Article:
The townhouse was once decorated in a much more traditional fashion. But, when her marriage ended, Moses was also ready for a new environment. Gone are the crystal and standard furnishings. In the years since, she has really explored her artistic side, she said, and Mondrian has been an important influence in her work.
The first room Moses redid in the house was a downstairs powder room flooded when tree roots got wrapped around the plumbing.
"I decided that I might as well start over, so I re-textured the walls, put tiles down on the floor and painted the counter in a zebra pattern. I just used acrylic paint, but it's been five years, and it still looks great."
Adding further drama to the room is an enlarged photograph of an African warrior and Moses' artwork.
Adjacent to the living room, in what could be a formal dining room, is an exercise area. The large black-and-white art connects it to rest of the house. The workout equipment seems to fit right in. Among the pieces is an exercise step Moses constructed using wood scraps, with a piece of leather on top to keep her feet from slipping. "You can put a bright pillow on it, and it instantly becomes a seat," she adds.
Moses's bedroom is probably the most imaginative blend of styles in the house.
Fabric is draped from the ceiling to form a rich tenting over the bed.
"I bought the bolt of fabric that makes the bed's canopy at a Christmas sale at a warehouse," she said. "The gold beads hanging from it were bought there too."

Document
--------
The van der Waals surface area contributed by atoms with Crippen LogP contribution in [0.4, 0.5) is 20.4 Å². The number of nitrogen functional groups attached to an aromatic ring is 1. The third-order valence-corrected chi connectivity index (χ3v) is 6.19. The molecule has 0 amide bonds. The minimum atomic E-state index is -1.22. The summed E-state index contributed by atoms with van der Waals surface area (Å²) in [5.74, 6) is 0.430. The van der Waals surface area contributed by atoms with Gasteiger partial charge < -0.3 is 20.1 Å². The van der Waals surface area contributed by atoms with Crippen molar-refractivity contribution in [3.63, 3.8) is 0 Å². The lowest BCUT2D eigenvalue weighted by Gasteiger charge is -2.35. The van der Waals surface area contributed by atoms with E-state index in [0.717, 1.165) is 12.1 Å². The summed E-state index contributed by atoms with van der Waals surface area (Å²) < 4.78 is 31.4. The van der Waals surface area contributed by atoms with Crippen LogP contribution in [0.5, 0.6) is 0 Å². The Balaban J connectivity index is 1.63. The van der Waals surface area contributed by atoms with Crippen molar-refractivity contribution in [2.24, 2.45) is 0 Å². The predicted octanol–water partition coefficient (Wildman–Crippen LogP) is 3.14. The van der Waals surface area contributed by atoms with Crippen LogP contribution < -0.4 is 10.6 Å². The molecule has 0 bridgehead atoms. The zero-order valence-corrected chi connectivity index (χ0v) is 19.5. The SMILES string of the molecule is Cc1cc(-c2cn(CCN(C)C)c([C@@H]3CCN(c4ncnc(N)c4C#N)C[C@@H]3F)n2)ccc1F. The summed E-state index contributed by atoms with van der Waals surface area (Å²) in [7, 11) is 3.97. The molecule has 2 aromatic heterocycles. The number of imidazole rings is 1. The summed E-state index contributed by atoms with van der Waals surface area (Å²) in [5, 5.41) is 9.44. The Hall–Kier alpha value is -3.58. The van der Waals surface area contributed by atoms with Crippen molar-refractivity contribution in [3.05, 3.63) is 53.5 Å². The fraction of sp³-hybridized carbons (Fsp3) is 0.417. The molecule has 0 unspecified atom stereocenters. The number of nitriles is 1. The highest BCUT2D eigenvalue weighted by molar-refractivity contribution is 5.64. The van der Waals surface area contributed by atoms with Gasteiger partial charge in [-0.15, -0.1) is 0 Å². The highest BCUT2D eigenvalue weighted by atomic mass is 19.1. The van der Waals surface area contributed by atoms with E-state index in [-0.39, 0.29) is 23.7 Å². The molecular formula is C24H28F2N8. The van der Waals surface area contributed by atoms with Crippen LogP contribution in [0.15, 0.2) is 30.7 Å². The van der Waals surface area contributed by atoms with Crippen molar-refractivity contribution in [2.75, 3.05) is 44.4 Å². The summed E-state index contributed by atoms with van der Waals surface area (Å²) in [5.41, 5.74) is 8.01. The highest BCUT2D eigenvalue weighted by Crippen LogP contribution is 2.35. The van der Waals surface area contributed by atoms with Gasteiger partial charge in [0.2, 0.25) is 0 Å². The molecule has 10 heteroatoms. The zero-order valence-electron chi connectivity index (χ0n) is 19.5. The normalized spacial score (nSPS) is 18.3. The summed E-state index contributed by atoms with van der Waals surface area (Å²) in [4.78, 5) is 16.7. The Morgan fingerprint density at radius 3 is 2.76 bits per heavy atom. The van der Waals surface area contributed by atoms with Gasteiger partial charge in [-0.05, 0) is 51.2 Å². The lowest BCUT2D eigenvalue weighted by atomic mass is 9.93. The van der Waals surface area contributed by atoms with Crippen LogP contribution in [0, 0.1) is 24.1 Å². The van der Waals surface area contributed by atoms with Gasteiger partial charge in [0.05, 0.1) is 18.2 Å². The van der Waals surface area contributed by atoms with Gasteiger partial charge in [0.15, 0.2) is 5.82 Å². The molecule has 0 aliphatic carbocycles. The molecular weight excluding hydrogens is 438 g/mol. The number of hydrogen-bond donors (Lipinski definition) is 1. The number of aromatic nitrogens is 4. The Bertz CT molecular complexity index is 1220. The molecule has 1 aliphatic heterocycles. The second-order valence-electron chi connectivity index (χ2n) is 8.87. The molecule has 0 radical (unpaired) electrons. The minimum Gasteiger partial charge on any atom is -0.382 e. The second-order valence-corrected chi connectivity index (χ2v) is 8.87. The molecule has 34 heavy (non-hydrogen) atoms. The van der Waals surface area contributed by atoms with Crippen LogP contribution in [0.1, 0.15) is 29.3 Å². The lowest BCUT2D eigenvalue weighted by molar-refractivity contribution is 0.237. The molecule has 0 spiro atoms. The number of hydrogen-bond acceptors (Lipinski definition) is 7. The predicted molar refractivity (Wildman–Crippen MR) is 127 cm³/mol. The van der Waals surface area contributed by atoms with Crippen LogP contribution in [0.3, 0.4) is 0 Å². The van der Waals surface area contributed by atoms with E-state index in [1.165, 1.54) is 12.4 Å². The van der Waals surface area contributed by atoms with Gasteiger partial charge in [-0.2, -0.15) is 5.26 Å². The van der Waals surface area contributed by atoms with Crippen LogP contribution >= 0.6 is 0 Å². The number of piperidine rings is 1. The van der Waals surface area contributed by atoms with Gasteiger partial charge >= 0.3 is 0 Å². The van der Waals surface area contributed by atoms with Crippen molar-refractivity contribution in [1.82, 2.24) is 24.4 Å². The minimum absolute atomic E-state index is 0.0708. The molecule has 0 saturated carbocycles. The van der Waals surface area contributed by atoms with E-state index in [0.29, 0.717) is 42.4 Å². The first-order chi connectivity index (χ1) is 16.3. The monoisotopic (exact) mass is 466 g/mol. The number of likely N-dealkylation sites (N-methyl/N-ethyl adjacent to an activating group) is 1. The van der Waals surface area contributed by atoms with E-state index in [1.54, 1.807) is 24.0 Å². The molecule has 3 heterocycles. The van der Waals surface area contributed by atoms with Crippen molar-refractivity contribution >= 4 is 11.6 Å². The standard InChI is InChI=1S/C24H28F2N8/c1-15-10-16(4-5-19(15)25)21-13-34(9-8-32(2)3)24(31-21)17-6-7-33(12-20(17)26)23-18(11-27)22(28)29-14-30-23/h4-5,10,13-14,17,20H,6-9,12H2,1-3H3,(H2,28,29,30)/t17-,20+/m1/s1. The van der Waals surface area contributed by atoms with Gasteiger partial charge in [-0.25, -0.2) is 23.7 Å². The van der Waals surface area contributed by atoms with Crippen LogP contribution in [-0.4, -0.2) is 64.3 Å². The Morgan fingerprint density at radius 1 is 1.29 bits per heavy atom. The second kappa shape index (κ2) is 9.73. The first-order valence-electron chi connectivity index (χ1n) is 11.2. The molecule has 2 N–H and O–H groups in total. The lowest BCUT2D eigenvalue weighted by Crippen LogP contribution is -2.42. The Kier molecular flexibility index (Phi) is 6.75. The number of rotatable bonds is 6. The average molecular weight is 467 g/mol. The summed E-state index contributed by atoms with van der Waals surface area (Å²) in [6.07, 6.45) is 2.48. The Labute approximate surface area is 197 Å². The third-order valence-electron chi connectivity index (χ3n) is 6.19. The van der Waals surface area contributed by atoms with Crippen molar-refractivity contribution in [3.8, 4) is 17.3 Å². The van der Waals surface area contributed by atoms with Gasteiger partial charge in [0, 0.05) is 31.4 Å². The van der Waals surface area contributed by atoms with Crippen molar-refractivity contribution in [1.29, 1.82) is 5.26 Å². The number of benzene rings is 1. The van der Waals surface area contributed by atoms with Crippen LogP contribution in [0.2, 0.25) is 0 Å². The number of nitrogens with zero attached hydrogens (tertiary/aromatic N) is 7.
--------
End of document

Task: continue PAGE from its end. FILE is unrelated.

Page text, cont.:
The mattress, which sits on the floor in the center of the room, is covered with German bedding in bright yellows.
Colorful, African-inspired jewelry that Moses designed hangs on one wall. When the room is dark, the ceiling comes alive with little silver stars and planets that Moses glued there.
"In my next life, I want nothing but rugs and pillows on the floor," Moses said. "I like a pillowy bed."
Moses took the doors off the closets and replaced them with white cotton fabric on shower rings so she can fling them open quickly. Even her clothes are part of the decor. "I just wear black pants with colored tops, so they all look pretty hanging there."
In contrast, Mondrian keeps his bedroom sparse. There is a mattress on the floor, a computer and a chair where he sits when he plays his trumpet. The only color in the room is a blue bedspread. It's a place, he said, that he feels comfortable in playing his music at all hours of the night.
"We respect each other's identity," Mondrian said. "We try to be true to ourselves."
Moses and Mondrian are both committed to pursuing their art forms. To help make ends meet, they do a variety of jobs and ventures. Among them is a home publishing business, Mylo Productions. Moses makes jewelry and curates art shows; Mondrian, who has an engineering background, plays music gigs and works on his computer.
Having separate bedrooms is something they have found helps them maintain their individuality.
"I think you can express yourself totally by having your own bedroom," Moses said.
"I like to read my books at night, and Eric likes to practice his music. We've managed to create an environment that lets us both express ourselves. We just visit each other a lot."